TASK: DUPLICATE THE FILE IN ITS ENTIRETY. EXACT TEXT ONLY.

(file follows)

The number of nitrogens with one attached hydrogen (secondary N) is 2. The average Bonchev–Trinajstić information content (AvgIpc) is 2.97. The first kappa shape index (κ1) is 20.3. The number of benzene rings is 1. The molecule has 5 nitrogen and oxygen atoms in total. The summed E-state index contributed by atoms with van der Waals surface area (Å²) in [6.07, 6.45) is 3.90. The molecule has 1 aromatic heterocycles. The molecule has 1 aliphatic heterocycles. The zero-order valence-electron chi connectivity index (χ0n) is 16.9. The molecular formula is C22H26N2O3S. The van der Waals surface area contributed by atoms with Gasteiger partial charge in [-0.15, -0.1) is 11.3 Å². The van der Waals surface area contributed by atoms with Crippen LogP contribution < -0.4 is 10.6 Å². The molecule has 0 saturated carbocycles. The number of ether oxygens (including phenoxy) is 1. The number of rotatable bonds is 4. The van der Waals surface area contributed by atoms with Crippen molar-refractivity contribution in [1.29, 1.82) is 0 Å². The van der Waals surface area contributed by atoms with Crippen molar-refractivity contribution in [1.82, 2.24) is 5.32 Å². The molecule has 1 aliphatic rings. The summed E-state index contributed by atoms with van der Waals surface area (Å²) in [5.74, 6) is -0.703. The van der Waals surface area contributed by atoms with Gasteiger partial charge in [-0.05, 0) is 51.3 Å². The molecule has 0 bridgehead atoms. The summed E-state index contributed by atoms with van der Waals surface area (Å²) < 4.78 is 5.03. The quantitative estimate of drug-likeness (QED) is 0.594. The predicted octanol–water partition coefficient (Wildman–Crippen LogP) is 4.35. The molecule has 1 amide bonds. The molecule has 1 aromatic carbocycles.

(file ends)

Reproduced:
The number of nitrogens with one attached hydrogen (secondary N) is 2. The average Bonchev–Trinajstić information content (AvgIpc) is 2.97. The first kappa shape index (κ1) is 20.3. The number of benzene rings is 1. The molecule has 5 nitrogen and oxygen atoms in total. The summed E-state index contributed by atoms with van der Waals surface area (Å²) in [6.07, 6.45) is 3.90. The molecule has 1 aromatic heterocycles. The molecule has 1 aliphatic heterocycles. The zero-order valence-electron chi connectivity index (χ0n) is 16.9. The molecular formula is C22H26N2O3S. The van der Waals surface area contributed by atoms with Gasteiger partial charge in [-0.15, -0.1) is 11.3 Å². The van der Waals surface area contributed by atoms with Crippen LogP contribution < -0.4 is 10.6 Å². The molecule has 0 saturated carbocycles. The number of ether oxygens (including phenoxy) is 1. The number of rotatable bonds is 4. The van der Waals surface area contributed by atoms with Crippen molar-refractivity contribution in [1.29, 1.82) is 0 Å². The van der Waals surface area contributed by atoms with Crippen molar-refractivity contribution in [1.82, 2.24) is 5.32 Å². The molecule has 1 aliphatic rings. The summed E-state index contributed by atoms with van der Waals surface area (Å²) in [5.74, 6) is -0.703. The van der Waals surface area contributed by atoms with Gasteiger partial charge in [-0.05, 0) is 51.3 Å². The molecule has 0 bridgehead atoms. The summed E-state index contributed by atoms with van der Waals surface area (Å²) < 4.78 is 5.03. The quantitative estimate of drug-likeness (QED) is 0.594. The predicted octanol–water partition coefficient (Wildman–Crippen LogP) is 4.35. The molecule has 1 amide bonds. The molecule has 1 aromatic carbocycles.